The Minister for Justice, Johnston Busingye, has said Human trafficking is a serious issue that affects not only people in urban places but a threat to rural citizens and requires everybody’s efforts to be averted.
Busingye who is also the Attorney General made the call yesterday while addressing Gicumbi residents after the monthly Umuganda community service.
“Human trafficking is a global problem, the patterns that keep surfacing are no longer issues of towns and cities and urban places,” he said
“People who are trafficked start from places like this, very unsuspecting people who want to get good life somewhere, they are promised heaven on earth and they take you to another destination that you didn’t know once out of Rwanda”.
He urged people, especially the youth to be vigilant whenever they see people they suspect to be human traffickers and alert security organs or public institutions around them for the victims to be traced.
Although he did not reveal how many cases of human trafficking have been reported, the minister said no Rwandan should be trafficked.
“For us it is not about figures, it is that no human being should be trafficked,” he said
Fight drug abuse
The minister also urged the public to fight drug trafficking and drug users in general saying that the crime attracts a life sentence under the revised penal code.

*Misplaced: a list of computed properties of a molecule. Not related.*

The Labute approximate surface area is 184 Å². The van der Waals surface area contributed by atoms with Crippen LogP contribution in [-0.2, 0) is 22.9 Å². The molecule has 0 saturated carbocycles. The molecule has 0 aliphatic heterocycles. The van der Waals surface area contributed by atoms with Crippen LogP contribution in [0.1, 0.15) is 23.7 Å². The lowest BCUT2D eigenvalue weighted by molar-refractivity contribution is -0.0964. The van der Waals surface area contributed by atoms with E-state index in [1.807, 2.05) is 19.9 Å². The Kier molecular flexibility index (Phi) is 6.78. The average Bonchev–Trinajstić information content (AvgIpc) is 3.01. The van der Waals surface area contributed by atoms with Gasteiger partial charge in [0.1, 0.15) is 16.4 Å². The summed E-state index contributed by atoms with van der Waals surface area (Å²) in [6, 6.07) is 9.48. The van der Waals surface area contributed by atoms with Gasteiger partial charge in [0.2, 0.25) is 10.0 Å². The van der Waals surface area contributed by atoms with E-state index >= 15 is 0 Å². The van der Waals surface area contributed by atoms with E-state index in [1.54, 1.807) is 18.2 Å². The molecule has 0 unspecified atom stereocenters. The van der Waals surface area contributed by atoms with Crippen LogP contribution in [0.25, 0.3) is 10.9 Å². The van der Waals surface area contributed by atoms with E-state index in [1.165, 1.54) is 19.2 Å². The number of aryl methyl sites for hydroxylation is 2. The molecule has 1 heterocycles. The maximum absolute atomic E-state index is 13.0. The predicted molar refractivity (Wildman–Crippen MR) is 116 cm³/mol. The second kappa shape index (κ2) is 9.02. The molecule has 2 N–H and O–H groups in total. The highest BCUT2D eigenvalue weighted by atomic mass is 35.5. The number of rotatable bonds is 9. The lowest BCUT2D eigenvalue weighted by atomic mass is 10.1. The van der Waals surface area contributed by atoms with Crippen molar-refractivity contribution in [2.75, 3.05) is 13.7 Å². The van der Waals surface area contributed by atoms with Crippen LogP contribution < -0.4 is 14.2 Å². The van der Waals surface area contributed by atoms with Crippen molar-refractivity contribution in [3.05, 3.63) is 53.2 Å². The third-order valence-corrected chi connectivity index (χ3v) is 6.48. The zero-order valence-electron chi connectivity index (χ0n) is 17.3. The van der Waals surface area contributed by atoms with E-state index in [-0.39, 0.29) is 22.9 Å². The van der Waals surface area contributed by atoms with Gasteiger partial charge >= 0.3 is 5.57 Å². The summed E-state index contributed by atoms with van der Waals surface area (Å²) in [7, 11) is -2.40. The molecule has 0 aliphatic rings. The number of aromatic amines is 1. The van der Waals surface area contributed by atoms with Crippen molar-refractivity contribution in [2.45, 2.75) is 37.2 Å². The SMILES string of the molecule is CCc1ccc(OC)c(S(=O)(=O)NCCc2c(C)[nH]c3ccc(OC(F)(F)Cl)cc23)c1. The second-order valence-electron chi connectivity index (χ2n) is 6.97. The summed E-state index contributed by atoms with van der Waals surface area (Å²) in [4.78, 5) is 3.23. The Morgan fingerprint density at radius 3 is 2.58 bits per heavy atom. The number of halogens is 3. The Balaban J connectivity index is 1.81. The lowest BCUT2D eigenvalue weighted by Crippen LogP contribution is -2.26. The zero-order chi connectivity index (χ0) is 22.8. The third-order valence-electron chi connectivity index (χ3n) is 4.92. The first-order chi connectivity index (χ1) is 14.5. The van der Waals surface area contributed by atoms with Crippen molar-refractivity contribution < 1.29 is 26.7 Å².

Busingye added that Gicumbi district borders Uganda and there are a lot of cases of drugs being smuggled through the country which he insisted should stop.
“You therefore have two choices being imprisoned for life or stop the vice and live your life freely,” he said
According to figures from Rwanda National Police, at least 88 human trafficking and people smuggling victims were rescued since 2014 – 2017. The majority of them were girls and a number of traffickers were arrested.
Some of the victims were intercepted even before crossing our borders, according to police.
Last year in October, Police in Burera District intercepted and arrested a 20-year-old woman, who was trafficking four young girls aged between 11 and 15 years, to Uganda.
Statistics indicate that between 2009 and 2013 alone, RNP handled over 36 cases involving 153 victims in transit intercepted in Rwanda, including 51 Bangladeshis. Overall, 90 per cent of the victims are female, 82 per cent of them aged between 18 and 35.